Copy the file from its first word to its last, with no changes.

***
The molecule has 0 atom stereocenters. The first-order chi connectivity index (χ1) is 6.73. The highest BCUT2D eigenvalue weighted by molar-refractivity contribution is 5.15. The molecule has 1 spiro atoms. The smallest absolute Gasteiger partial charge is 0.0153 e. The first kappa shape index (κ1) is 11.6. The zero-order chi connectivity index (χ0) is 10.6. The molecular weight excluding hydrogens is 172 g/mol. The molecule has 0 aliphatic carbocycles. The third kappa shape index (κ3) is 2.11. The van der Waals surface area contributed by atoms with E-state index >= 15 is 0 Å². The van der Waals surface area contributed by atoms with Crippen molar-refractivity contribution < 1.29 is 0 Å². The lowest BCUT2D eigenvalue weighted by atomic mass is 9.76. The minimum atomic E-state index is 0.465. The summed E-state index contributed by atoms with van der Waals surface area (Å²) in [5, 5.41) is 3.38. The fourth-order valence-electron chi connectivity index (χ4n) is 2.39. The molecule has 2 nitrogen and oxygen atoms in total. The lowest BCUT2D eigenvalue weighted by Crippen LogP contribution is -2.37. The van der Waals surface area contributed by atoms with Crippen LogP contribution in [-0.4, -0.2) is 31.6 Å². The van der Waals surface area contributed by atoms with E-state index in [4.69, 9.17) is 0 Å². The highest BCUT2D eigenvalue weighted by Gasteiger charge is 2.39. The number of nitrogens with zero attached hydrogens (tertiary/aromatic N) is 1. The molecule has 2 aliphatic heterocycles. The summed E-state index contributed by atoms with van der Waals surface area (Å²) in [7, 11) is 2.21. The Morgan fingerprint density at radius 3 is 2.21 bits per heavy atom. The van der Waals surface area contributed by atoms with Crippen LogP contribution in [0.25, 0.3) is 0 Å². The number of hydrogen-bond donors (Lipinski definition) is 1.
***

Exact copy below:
The molecule has 0 atom stereocenters. The first-order chi connectivity index (χ1) is 6.73. The highest BCUT2D eigenvalue weighted by molar-refractivity contribution is 5.15. The molecule has 1 spiro atoms. The smallest absolute Gasteiger partial charge is 0.0153 e. The first kappa shape index (κ1) is 11.6. The zero-order chi connectivity index (χ0) is 10.6. The molecular weight excluding hydrogens is 172 g/mol. The molecule has 0 aliphatic carbocycles. The third kappa shape index (κ3) is 2.11. The van der Waals surface area contributed by atoms with E-state index >= 15 is 0 Å². The van der Waals surface area contributed by atoms with Crippen molar-refractivity contribution < 1.29 is 0 Å². The lowest BCUT2D eigenvalue weighted by atomic mass is 9.76. The minimum atomic E-state index is 0.465. The summed E-state index contributed by atoms with van der Waals surface area (Å²) in [5, 5.41) is 3.38. The fourth-order valence-electron chi connectivity index (χ4n) is 2.39. The molecule has 2 nitrogen and oxygen atoms in total. The lowest BCUT2D eigenvalue weighted by Crippen LogP contribution is -2.37. The van der Waals surface area contributed by atoms with Crippen LogP contribution in [-0.4, -0.2) is 31.6 Å². The van der Waals surface area contributed by atoms with E-state index in [4.69, 9.17) is 0 Å². The highest BCUT2D eigenvalue weighted by Gasteiger charge is 2.39. The number of nitrogens with zero attached hydrogens (tertiary/aromatic N) is 1. The molecule has 2 aliphatic heterocycles. The summed E-state index contributed by atoms with van der Waals surface area (Å²) in [7, 11) is 2.21. The Morgan fingerprint density at radius 3 is 2.21 bits per heavy atom. The van der Waals surface area contributed by atoms with Crippen LogP contribution in [0.25, 0.3) is 0 Å². The number of hydrogen-bond donors (Lipinski definition) is 1.